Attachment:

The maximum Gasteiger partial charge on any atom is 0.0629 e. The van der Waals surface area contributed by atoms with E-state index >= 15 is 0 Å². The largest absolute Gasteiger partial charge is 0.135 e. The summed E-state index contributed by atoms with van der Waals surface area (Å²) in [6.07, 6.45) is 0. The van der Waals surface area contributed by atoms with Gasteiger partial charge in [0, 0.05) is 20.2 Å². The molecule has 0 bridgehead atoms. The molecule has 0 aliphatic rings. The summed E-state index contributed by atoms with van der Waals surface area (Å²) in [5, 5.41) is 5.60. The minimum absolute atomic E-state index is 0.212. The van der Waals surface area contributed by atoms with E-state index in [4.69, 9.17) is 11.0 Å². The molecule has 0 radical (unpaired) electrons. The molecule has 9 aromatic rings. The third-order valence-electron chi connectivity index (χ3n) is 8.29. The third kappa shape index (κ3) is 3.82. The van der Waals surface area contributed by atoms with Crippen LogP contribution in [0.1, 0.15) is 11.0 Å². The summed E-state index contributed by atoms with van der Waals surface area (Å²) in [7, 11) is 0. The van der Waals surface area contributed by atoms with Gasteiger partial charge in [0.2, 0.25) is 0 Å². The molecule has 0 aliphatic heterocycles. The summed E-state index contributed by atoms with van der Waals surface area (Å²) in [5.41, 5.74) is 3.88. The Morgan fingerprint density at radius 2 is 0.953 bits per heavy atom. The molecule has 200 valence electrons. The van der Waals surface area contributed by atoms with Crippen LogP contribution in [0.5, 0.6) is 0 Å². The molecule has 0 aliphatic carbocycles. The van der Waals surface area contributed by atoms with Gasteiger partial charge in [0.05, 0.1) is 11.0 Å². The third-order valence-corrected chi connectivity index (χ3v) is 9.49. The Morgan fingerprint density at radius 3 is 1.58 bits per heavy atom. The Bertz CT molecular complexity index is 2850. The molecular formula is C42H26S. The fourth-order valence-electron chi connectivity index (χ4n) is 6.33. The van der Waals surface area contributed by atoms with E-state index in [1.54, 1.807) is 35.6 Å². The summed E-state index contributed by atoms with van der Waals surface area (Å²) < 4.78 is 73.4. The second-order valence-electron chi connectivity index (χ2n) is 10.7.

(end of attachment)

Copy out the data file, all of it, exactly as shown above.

The maximum Gasteiger partial charge on any atom is 0.0629 e. The van der Waals surface area contributed by atoms with E-state index >= 15 is 0 Å². The largest absolute Gasteiger partial charge is 0.135 e. The summed E-state index contributed by atoms with van der Waals surface area (Å²) in [6.07, 6.45) is 0. The van der Waals surface area contributed by atoms with Gasteiger partial charge in [0, 0.05) is 20.2 Å². The molecule has 0 bridgehead atoms. The molecule has 0 aliphatic rings. The summed E-state index contributed by atoms with van der Waals surface area (Å²) in [5, 5.41) is 5.60. The minimum absolute atomic E-state index is 0.212. The van der Waals surface area contributed by atoms with E-state index in [4.69, 9.17) is 11.0 Å². The molecule has 0 radical (unpaired) electrons. The molecule has 9 aromatic rings. The third-order valence-electron chi connectivity index (χ3n) is 8.29. The third kappa shape index (κ3) is 3.82. The van der Waals surface area contributed by atoms with Crippen LogP contribution in [0.1, 0.15) is 11.0 Å². The summed E-state index contributed by atoms with van der Waals surface area (Å²) in [7, 11) is 0. The van der Waals surface area contributed by atoms with Gasteiger partial charge in [0.2, 0.25) is 0 Å². The molecule has 0 aliphatic heterocycles. The summed E-state index contributed by atoms with van der Waals surface area (Å²) in [5.41, 5.74) is 3.88. The Morgan fingerprint density at radius 2 is 0.953 bits per heavy atom. The molecule has 200 valence electrons. The van der Waals surface area contributed by atoms with Crippen LogP contribution in [0.5, 0.6) is 0 Å². The molecule has 0 aliphatic carbocycles. The van der Waals surface area contributed by atoms with Gasteiger partial charge in [0.05, 0.1) is 11.0 Å². The third-order valence-corrected chi connectivity index (χ3v) is 9.49. The Morgan fingerprint density at radius 3 is 1.58 bits per heavy atom. The Bertz CT molecular complexity index is 2850. The molecular formula is C42H26S. The fourth-order valence-electron chi connectivity index (χ4n) is 6.33. The van der Waals surface area contributed by atoms with E-state index in [1.54, 1.807) is 35.6 Å². The summed E-state index contributed by atoms with van der Waals surface area (Å²) < 4.78 is 73.4. The second-order valence-electron chi connectivity index (χ2n) is 10.7.